Illustrated infographic of leaders and managers enacting their strengths in an office setting.

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[Infographic Transcript]

Great leaders can fill the role of a manger, but not all managers can be a good leader. Both roles within a business are pertinent to the company’s success, but there are key differences between the two.


Leaders focus on mentoring and leading by example, and they work with their employees to develop their personal strengths and abilities.

Look for ways to change and better the business

  • Leaders are always looking to expand, grow, and change operations. This can mean taking calculated risks and betting they will pay off in the future by benefiting the company.

Think about long-term ways to grow

  • Leaders think about all the ways the company could be different and better in the long run, even if it means sacrificing production short-term.

Focus on the people

  • Leaders primarily focus on their team and make sure members feel valued and appreciated. In turn, quality work is produced.

Coach employees

  • Leaders work with a charismatic style to encourage and motivate their employees. This can mean brainstorming goals and motivating employees to think outside the box.

Think about vision and strategy

  • Leaders focus on big picture ideas to create an overall culture within a workplace.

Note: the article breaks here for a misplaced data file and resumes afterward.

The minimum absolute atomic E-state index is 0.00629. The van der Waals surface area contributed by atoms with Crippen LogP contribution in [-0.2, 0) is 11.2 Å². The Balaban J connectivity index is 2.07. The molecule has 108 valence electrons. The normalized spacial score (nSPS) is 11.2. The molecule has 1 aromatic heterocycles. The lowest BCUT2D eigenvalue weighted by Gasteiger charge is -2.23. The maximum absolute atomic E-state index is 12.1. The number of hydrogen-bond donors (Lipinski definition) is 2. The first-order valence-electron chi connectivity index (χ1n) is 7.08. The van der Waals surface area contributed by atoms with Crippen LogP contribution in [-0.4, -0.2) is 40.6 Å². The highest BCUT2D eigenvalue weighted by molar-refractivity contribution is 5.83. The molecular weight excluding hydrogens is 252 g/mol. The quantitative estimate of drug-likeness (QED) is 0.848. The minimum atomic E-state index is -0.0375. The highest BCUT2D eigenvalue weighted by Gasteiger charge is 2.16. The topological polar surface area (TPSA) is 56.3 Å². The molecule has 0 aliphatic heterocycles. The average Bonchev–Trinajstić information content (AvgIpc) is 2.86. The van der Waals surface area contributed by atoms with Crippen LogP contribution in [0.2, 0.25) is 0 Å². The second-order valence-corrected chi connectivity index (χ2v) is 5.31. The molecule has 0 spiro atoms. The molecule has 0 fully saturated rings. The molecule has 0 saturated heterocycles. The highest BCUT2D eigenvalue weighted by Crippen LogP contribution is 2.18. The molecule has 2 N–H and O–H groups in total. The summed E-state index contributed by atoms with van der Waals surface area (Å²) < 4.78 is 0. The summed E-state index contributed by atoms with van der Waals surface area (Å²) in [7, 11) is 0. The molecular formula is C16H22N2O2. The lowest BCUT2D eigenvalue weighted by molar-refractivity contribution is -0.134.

• Leaders seek to implement company-wide strategies that improve efficiency and boost production.

The majority of employees don’t site their leaders as being trustworthy. (1)


Managers focus on day-to-day operations and ensure the company runs smoothly.

Stick to the status quo

  • Managers maintain operations by preventing risks and preserving system-wide order.

Focus on the short-term needs for the company

  • Managers focus on meeting all necessary goals in the short-term, even if it means missing out on potential growth.

Focus on departmental issues within the organization

  • Rather than focusing on company-wide culture, the manager will worry about the functioning of his assigned department.
  • Managers give specific instructions, focus on tasks, and approve projects and ideas.

Focus on policies and procedures

  • Managers focus on rules, policies, and procedures to keep order and ensure maximum performance.
  • Managers account for at least 70% of variance in employee engagement scores across business units.

Becoming a Better Leader

Whether your style aligns better with leadership or management qualities, Malone University has an online degree program for you. You can pursue an online organizational management degree and a master’s in organizational leadership online.

Both degrees will help you put your strengths to good use and advance your career.